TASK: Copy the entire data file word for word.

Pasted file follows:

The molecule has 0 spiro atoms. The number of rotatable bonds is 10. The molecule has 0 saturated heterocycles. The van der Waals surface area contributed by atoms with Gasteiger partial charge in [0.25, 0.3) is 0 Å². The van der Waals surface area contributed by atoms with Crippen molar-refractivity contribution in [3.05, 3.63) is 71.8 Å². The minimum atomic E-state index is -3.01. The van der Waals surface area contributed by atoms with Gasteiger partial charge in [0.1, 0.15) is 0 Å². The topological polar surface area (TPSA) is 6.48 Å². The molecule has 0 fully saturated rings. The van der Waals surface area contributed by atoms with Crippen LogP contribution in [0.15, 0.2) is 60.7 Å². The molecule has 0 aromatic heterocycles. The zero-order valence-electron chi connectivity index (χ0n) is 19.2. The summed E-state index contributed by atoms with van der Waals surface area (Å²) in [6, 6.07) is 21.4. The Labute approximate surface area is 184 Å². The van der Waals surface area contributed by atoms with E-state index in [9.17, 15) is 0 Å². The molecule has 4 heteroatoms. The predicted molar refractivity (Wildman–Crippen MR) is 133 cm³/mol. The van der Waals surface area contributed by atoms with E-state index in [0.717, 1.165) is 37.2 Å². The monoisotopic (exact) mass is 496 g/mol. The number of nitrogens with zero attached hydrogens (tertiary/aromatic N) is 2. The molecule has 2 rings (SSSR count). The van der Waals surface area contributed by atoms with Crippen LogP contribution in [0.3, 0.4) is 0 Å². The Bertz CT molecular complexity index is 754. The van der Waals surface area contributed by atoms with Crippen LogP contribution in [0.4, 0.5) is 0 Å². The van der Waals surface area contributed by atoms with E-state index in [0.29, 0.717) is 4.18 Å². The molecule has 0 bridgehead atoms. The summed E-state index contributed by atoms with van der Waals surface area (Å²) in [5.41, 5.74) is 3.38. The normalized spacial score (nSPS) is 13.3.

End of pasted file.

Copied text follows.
The molecule has 0 spiro atoms. The number of rotatable bonds is 10. The molecule has 0 saturated heterocycles. The van der Waals surface area contributed by atoms with Gasteiger partial charge in [0.25, 0.3) is 0 Å². The van der Waals surface area contributed by atoms with Crippen molar-refractivity contribution in [3.05, 3.63) is 71.8 Å². The minimum atomic E-state index is -3.01. The van der Waals surface area contributed by atoms with Gasteiger partial charge in [0.1, 0.15) is 0 Å². The topological polar surface area (TPSA) is 6.48 Å². The molecule has 0 fully saturated rings. The van der Waals surface area contributed by atoms with Crippen LogP contribution in [0.15, 0.2) is 60.7 Å². The molecule has 0 aromatic heterocycles. The zero-order valence-electron chi connectivity index (χ0n) is 19.2. The summed E-state index contributed by atoms with van der Waals surface area (Å²) in [6, 6.07) is 21.4. The Labute approximate surface area is 184 Å². The van der Waals surface area contributed by atoms with E-state index in [9.17, 15) is 0 Å². The molecule has 4 heteroatoms. The predicted molar refractivity (Wildman–Crippen MR) is 133 cm³/mol. The van der Waals surface area contributed by atoms with E-state index in [0.717, 1.165) is 37.2 Å². The monoisotopic (exact) mass is 496 g/mol. The number of nitrogens with zero attached hydrogens (tertiary/aromatic N) is 2. The molecule has 2 rings (SSSR count). The van der Waals surface area contributed by atoms with Crippen LogP contribution in [0.3, 0.4) is 0 Å². The Bertz CT molecular complexity index is 754. The van der Waals surface area contributed by atoms with Crippen LogP contribution in [0.4, 0.5) is 0 Å². The van der Waals surface area contributed by atoms with E-state index in [0.29, 0.717) is 4.18 Å². The molecule has 0 bridgehead atoms. The summed E-state index contributed by atoms with van der Waals surface area (Å²) in [5.41, 5.74) is 3.38. The normalized spacial score (nSPS) is 13.3.